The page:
Blog 025: Spectre (2015)

After marathoning all twenty-three previous official James Bond films, I was so excited to see Spectre (Sam Mendes, 2015). I’m not disappointed either; in fact, I think that having watched the earlier movies so recently actually increased my enjoyment of this one because of all the callbacks it has.

Since the three Daniel Craig-starring films featured Bond “becoming Bond,” the iconic gun-barrel sequence was placed at different points. Its appearance at the beginning of Spectre signals a return to “classic” Bond. Sure, the film kind of shares its predecessors’ concerns with themes, character development, and realism, but it also emphasizes some lighthearted aspects of the pre-reboot era that had ended with Die Another Day (Lee Tamahori, 2002).

While the organization SPECTRE from the old films appears here, the (clunky) acronym’s meaning of SPecial Executive for Counterintelligence, Terrorism, Revenge and Extortion does not. Interestingly, the film’s title is not capitalized, suggesting that it refers as much to this organization as to the specter of Bond’s past (after all, the opening text reads, “The dead are alive”). Another specter that the film must deal with is Bond’s cinematic past, as Spectre tries to reconcile the seriousness of Craig’s run with the earlier silliness of the franchise. For the most part, this reconciliation is successful.

What I liked most is that Spectre manages to check every box that a Bond fan would want to see: pre-title sequence featuring an elaborate stunt; Bond receiving a dressing-down in M’s (Ralph Fiennes) office; Q (Ben Whishaw) equipping Bond with gadgets; Bond flirting with Moneypenny (Naomie Harris); a brutal henchman (Dave Bautista’s Hinx); a car chase featuring a gadget-laden car; a villain’s lair in a remote location; the villain monologuing; Bond being elaborately tortured; and probably the best use of locations in the series (Mexico City, London, Rome, Austria, and Morocco).

Nonetheless, it never feels like the parts add up to the whole that set Casino Royale (Martin Campbell, 2006) and Skyfall (Sam Mendes, 2012) apart as being my favorite entries in the series. That’s not to say that Spectre is a bad film; it’s just not as unique as those two.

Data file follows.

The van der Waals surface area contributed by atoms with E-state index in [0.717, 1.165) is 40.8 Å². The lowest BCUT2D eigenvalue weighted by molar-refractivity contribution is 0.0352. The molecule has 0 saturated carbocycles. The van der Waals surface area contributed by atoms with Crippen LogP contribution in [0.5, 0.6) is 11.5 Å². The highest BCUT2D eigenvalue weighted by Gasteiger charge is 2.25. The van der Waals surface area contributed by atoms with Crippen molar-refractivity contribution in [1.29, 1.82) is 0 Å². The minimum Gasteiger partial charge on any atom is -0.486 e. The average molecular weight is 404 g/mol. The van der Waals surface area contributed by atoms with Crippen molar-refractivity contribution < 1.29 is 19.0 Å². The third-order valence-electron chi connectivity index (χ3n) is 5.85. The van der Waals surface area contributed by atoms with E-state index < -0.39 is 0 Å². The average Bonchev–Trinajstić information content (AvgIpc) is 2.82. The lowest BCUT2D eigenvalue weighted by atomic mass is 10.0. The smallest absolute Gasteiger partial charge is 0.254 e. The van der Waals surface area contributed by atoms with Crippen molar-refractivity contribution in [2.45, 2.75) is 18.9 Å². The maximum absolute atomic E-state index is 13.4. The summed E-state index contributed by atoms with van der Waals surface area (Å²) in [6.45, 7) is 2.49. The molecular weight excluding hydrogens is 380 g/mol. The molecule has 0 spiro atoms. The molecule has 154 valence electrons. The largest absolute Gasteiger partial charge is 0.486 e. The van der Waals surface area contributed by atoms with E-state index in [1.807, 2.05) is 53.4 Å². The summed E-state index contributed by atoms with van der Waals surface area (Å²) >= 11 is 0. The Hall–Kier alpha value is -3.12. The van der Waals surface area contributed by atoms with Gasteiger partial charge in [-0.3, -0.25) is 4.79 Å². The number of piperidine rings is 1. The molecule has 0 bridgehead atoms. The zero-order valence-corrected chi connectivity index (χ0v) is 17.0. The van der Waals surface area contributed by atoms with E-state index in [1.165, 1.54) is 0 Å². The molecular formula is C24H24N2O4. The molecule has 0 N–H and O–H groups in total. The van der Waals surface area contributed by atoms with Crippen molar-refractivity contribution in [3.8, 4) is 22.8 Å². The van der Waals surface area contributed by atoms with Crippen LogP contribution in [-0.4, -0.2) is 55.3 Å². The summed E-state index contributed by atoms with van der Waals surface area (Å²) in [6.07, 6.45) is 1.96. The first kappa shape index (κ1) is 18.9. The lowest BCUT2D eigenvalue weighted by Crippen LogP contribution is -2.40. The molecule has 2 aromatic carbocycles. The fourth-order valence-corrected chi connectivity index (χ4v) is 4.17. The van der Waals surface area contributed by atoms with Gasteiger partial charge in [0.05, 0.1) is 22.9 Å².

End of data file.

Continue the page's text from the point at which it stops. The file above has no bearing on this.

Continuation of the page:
And I think that’s exactly the predicament Spectre faced. The three previous Craig films had strayed so far from the traditional Bond formula that fans (myself included) were excited to see what the Craig series would be like if it more closely followed this formula. The answer? A lot like a traditional Bond film, and with very few surprises.

When the movie ended, my girlfriend commented that it just didn’t seem memorable. We’ll see how time treats Spectre, but I do love that the ending could signal a satisfying finale for Craig’s interpretation of the character and a point-of-entry for a new actor and/or the first part of a storyline that could carry through future installments.

There is still much to like here. Beyond the inclusion of so many franchise elements, I enjoyed the obvious references to Craig’s three films as well as the more subtle nods to the cinematic and literary Bond canon (especially the name of the MI6 safe house being “The Hildebrand Rarity”, the title of an Ian Fleming-written short story included in the collection For Your Eyes Only [1960]). Even at 148 minutes, the pacing remains brisk. Finally, the action scenes are well-made, and most of the characters (especially the MI6 regulars) are handled exceptionally well.

But there are some issues as well. First, why does Thomas Newman’s score recycle so much from his work on Skyfall? I suppose it’s meant to emphasize this film’s connection to its predecessor, but the repetition was distracting at first (most people won’t mind at all, though). Second, we’re meant to accept that Bond and Madeleine Swann (Léa Seydoux) fall in love, but it never feels right. There’s a nice exchange between them on board a train, and – while this recalls a wonderful, similar scene from Casino Royale – a fight abruptly breaks out (admittedly, this fight is one of the best in the franchise). Third, the twist involving Bond and the villain might frustrate some, but I thought it was actually quite interesting to learn more about their shared history.

I highly recommend Spectre to anyone who’s enjoyed Craig’s tenure as Bond. It brings the character full circle from Casino Royale but still leaves room open for a very promising next chapter.

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